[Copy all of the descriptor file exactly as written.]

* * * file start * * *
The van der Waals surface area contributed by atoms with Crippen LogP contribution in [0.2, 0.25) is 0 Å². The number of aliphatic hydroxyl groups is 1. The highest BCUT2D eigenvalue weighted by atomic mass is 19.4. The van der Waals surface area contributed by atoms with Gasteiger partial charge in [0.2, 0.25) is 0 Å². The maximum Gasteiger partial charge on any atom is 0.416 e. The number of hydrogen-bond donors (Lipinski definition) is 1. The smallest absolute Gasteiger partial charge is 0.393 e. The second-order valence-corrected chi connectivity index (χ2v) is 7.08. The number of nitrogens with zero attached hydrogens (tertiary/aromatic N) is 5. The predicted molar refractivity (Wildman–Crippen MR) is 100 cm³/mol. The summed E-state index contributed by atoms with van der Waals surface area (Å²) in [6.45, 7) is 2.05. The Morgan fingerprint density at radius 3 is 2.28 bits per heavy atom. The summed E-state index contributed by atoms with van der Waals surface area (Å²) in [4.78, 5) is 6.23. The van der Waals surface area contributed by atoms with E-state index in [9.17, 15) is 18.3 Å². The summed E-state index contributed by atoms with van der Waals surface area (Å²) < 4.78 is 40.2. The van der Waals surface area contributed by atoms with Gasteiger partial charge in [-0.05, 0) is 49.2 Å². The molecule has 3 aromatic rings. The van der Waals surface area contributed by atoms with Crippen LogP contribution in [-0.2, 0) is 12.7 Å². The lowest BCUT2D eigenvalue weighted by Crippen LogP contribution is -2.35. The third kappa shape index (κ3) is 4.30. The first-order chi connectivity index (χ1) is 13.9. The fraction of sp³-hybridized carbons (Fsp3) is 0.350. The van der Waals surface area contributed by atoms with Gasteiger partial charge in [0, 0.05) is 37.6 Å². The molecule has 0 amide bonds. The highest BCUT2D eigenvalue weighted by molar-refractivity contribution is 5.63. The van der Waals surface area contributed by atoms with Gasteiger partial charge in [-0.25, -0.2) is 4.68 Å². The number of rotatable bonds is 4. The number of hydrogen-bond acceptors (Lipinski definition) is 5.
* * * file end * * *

The van der Waals surface area contributed by atoms with Crippen LogP contribution in [0.2, 0.25) is 0 Å². The number of aliphatic hydroxyl groups is 1. The highest BCUT2D eigenvalue weighted by atomic mass is 19.4. The van der Waals surface area contributed by atoms with Gasteiger partial charge in [0.2, 0.25) is 0 Å². The maximum Gasteiger partial charge on any atom is 0.416 e. The number of hydrogen-bond donors (Lipinski definition) is 1. The smallest absolute Gasteiger partial charge is 0.393 e. The second-order valence-corrected chi connectivity index (χ2v) is 7.08. The number of nitrogens with zero attached hydrogens (tertiary/aromatic N) is 5. The predicted molar refractivity (Wildman–Crippen MR) is 100 cm³/mol. The summed E-state index contributed by atoms with van der Waals surface area (Å²) in [6.45, 7) is 2.05. The Morgan fingerprint density at radius 3 is 2.28 bits per heavy atom. The summed E-state index contributed by atoms with van der Waals surface area (Å²) in [4.78, 5) is 6.23. The van der Waals surface area contributed by atoms with E-state index in [9.17, 15) is 18.3 Å². The summed E-state index contributed by atoms with van der Waals surface area (Å²) < 4.78 is 40.2. The van der Waals surface area contributed by atoms with Gasteiger partial charge in [-0.05, 0) is 49.2 Å². The molecule has 3 aromatic rings. The van der Waals surface area contributed by atoms with Crippen LogP contribution in [-0.2, 0) is 12.7 Å². The lowest BCUT2D eigenvalue weighted by Crippen LogP contribution is -2.35. The third kappa shape index (κ3) is 4.30. The first-order chi connectivity index (χ1) is 13.9. The fraction of sp³-hybridized carbons (Fsp3) is 0.350. The van der Waals surface area contributed by atoms with Gasteiger partial charge in [0, 0.05) is 37.6 Å². The molecule has 0 amide bonds. The highest BCUT2D eigenvalue weighted by molar-refractivity contribution is 5.63. The van der Waals surface area contributed by atoms with Gasteiger partial charge in [-0.25, -0.2) is 4.68 Å². The number of rotatable bonds is 4. The number of hydrogen-bond acceptors (Lipinski definition) is 5.